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host: and this is for medical staff or health professionals might be treating folks who have diseases, not necessarily day people who might be concerned about catching it through some other means? guest: yes. and the u.s. government has guidance on how you should wear off.d take it and anyone else that will come in direct contact with an ebola something ds to have like this on. host: i want to get a few more calls because we right hand out of time. is bill from north myrtle beach, south carolina, on the republican line. morning, everyone. good morning to dr. skinner. first of all i want to say thank ou for your service to human i ity. what an incredible, courageous job you are doing over there. as an american i want to say thank you for bringing such a perspective to this crisis and i will call it a crisis. have observed this
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has been criticized by both sides. pil might address -- host: bill, you are cutting out bit.ttle there.: i lost you i want to say thank you to dr. skinner for his service here if he could comment this the fact that how crisis has been politicized. i wonder if you would speak to hazards of that and how it would affect addressing this program going forward. to : on that note i want bring up that the hill newspaper house panel the will call an ebola hearing. federal health officials will about the u.s. response. t is before the house energy and commerce committee on
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october 16 fp. t will be the federal response to ebola. the fourth time lawmakers meet to discuss the virus. good point, s a bill. ealing with highly infectious diseases we need our politicians to understand that we need resources. we need them to put this in a we can beat it but we are beating it with the this and ing this, this and mobile icing the community -- mobilizing and we be honest. we have heard of statements that every hospital in the u.s. is prepared. haven't seen any process that would you e and said like to meet patients? you have to make that decision. patient get an ebola can you put them in an isolation room and contact us and we will somebody will pick up the patient and take them ton an hospital. we have not done florida we have
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not said where people should go go. can if you had recently come back rom west africa and developed fever and fatigue we don't want you to hospital in a bus or a into an emergency department and sit next to the little child with a broken arm or pregnant mother. we would like you to stay in your house, call us and we will ome to you and make sure we wear the appropriate protective equipment and get you to the hospital that has the isolation and trained staff to take the patient. a very low number of patients at the moment and we can do this. host: next is anne from greensboro, north carolina, on the democratic line. caller: yes. surprised to hear the director of nursing from south they did o say that not wear gloves or wash their appropriately, whether it s ebola or any type, when are working with a hospital was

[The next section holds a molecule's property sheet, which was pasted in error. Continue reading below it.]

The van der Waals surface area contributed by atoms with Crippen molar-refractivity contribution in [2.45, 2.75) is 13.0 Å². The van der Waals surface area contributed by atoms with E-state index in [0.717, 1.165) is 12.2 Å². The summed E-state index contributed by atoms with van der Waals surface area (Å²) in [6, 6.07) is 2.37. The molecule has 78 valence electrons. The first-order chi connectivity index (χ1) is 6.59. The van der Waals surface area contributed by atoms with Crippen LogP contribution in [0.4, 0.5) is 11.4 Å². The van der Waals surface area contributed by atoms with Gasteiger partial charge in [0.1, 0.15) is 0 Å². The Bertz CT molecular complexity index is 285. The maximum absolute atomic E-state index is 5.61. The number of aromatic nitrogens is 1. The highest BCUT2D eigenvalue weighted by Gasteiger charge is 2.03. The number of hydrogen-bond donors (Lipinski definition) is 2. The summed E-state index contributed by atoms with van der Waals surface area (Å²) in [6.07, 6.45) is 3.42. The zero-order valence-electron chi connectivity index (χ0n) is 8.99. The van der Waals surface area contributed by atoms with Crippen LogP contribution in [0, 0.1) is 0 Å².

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surprised at that. about the r intent president. why is she bringing the president into this? of texas is closer to this situation than the and close to local i think just by one hospital here making a mistake of sending the patient back home originally do not mean all the going to do that. i think that is creating the something saying like that. i think most hospitals would different low a procedure especially now that on e is so much emphasis that. so i don't think blaming because hospital that one it will happen at all hospitals our last call certify from upper marlboro, maryland, on the independent line. caller: good morning,
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dr. skinner. thank you for the valuable you are providing. there is a lot of discussion bout the movement of ebola people, the virus with special virus inwith the ebola the united states. i wonder if you could provide instances there are where diseases of the united states have moved to that part. guest: first it is great that nursing dent for the association told the truth and we have a challenge in the healthcare system to say when not working and we have failures to tell the truth. we have -- that they have a situation where we can fix by training. because i get nt lots of phone calls from they told us ng that we are ready but we are not ready but we don't want to tell but we need t that health. hat you said about diseases going from the u.s. to other areas we saw -- i will talk